Ijeoma Oluo Quote

In your article, it's mentioned that, during self-reflection, you discovered that you "lacked in tangible, consistent antiracism action". Since that time, how do you measure consistency in antiracist action, and do you feel consistent at the moment?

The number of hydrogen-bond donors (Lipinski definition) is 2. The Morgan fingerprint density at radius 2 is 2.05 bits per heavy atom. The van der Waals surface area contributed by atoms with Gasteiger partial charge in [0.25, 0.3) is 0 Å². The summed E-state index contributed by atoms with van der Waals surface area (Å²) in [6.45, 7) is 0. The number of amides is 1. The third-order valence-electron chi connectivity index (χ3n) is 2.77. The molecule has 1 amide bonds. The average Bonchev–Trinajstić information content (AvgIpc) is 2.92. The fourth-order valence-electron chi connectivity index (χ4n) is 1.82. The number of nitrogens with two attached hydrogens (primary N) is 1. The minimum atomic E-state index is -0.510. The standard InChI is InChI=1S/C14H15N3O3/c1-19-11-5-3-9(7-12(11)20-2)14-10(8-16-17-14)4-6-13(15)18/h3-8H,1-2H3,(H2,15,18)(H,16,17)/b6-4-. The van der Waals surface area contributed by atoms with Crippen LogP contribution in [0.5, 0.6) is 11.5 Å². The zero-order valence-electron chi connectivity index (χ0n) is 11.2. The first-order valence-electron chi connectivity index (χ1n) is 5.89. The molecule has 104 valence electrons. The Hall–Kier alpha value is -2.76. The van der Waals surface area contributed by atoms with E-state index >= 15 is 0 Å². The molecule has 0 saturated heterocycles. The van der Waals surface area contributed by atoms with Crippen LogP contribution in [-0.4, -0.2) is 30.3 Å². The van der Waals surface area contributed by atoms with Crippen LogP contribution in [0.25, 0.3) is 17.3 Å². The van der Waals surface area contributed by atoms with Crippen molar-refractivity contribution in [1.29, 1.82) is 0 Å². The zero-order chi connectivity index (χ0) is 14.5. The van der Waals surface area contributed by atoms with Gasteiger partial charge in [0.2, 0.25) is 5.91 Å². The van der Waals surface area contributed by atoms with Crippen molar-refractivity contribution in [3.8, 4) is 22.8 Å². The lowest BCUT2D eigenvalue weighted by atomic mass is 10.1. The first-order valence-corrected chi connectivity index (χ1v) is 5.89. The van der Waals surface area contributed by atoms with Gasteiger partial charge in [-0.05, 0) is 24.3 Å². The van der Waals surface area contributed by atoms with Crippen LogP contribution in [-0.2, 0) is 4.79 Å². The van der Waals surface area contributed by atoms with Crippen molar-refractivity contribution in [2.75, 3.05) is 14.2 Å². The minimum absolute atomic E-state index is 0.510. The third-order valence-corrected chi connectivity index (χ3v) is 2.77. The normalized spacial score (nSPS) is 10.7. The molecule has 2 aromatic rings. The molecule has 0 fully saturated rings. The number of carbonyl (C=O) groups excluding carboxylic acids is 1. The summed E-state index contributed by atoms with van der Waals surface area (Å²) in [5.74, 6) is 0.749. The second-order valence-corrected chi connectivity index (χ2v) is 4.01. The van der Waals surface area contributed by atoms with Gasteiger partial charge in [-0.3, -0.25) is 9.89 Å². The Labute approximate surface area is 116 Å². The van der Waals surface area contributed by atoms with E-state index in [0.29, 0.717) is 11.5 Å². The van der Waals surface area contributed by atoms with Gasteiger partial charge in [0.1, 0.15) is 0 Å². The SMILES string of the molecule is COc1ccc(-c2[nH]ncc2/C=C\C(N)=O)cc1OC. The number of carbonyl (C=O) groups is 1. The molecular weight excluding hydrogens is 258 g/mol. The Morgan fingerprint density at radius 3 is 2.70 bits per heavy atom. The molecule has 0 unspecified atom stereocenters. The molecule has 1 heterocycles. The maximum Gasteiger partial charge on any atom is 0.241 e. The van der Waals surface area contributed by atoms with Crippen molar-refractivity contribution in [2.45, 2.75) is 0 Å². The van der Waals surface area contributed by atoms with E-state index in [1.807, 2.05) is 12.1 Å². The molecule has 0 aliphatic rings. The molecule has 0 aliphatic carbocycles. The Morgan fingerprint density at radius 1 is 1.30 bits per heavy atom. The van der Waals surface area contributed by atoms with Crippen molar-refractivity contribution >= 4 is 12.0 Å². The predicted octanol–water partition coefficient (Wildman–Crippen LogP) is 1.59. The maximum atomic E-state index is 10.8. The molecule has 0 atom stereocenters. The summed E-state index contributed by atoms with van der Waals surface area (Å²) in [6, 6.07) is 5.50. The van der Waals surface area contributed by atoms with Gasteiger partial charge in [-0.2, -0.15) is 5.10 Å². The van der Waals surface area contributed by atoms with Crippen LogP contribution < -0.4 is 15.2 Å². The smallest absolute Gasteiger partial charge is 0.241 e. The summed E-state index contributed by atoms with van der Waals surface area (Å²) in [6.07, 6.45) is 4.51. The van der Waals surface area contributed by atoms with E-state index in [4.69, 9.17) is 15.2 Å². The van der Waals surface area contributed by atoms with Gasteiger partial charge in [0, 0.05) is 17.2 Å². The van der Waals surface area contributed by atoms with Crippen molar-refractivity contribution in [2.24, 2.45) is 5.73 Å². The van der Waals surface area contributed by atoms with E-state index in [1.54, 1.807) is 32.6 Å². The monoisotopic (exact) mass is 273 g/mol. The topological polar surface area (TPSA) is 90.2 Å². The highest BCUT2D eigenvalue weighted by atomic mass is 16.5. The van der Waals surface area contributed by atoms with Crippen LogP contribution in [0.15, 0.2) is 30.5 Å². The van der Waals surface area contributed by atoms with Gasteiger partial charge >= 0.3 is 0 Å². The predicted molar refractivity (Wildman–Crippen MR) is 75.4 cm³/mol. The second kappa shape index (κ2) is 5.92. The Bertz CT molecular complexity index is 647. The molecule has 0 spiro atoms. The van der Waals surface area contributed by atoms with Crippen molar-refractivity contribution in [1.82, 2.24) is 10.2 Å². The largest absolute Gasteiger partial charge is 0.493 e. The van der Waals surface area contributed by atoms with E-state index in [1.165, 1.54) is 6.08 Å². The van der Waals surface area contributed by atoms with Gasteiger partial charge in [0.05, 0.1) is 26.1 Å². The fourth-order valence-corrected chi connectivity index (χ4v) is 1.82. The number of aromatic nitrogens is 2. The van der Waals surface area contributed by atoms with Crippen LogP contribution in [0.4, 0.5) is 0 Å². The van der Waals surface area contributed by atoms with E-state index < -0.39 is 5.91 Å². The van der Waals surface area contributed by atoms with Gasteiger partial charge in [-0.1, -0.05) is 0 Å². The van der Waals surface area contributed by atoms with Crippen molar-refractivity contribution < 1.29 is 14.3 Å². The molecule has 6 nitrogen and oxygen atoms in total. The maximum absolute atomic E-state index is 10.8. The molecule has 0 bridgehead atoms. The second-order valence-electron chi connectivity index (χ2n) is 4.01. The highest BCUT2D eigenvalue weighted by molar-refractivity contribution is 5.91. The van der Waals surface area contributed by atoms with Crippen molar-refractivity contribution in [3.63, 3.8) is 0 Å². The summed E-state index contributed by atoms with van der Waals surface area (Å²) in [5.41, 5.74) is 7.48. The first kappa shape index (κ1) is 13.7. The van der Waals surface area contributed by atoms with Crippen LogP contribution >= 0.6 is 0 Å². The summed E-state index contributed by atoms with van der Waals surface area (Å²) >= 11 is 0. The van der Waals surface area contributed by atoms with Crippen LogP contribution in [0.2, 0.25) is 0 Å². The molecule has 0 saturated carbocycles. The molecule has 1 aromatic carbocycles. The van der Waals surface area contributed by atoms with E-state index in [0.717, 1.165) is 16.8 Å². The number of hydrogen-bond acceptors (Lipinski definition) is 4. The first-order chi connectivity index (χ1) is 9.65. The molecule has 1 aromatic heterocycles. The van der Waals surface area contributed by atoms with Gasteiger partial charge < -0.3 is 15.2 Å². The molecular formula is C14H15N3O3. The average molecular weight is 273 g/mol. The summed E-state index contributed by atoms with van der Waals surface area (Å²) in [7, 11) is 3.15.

Great question. I haven't figured out an internal metric yet. The truth is my antiracist practice is both never enough and I have had to recognize my limits. It's a balance between figuring out if I am getting burnt out and/or not doing something because I'm uncomfortable. It's a level of discernment I'll be practicing my whole life, I think. I've found a lot of help in Toni Cade Bambara's statement to make the revolution irresistible and other people's work that is rooted in joy, pleasure, and rest (like from adrienne maree brown and Tricia Hersey, i.e. the Nap Minister) or finding ways of antiracism practice I'm comfortable with, ones I admire and have to challenge myself more to engage with, and ones that I lift up others who flourish there (drawing on Deepa Iyer's Social Change Ecosystem). A lot of people I know are trying to figure out how to make antiracist and social justice practice more sustainable for themselves and each other because this is a lifetime commitment. What has helped me feel more consistent and tangible is having people and communities I feel accountable to. It's also clearer how to imagine collective access to joy and rest within groups for me. The accountability isn't always easy - this is muddy with feelings of guilt and obligation as well as a connection, care, and gratitude. It has made a huge difference though to show up and be consistent with my groups. I have two groups who I'm reading and practicing Resmaa Menakem's My Grandmother's Hands with, one group organized through my local chapter of Showing Up for Racial Justice and the other by the Rooted Global Village. I've also been a part of mutual aid organizing, which has been really fulfilling and hard (for one resource on mutual aid, see Dean Spade and the Big Door Brigade - but there are many more!). It's getting to know my neighbors, working to meet our needs as best we all can, and building better and different ways of caring for people who have been disenfranchised by the state.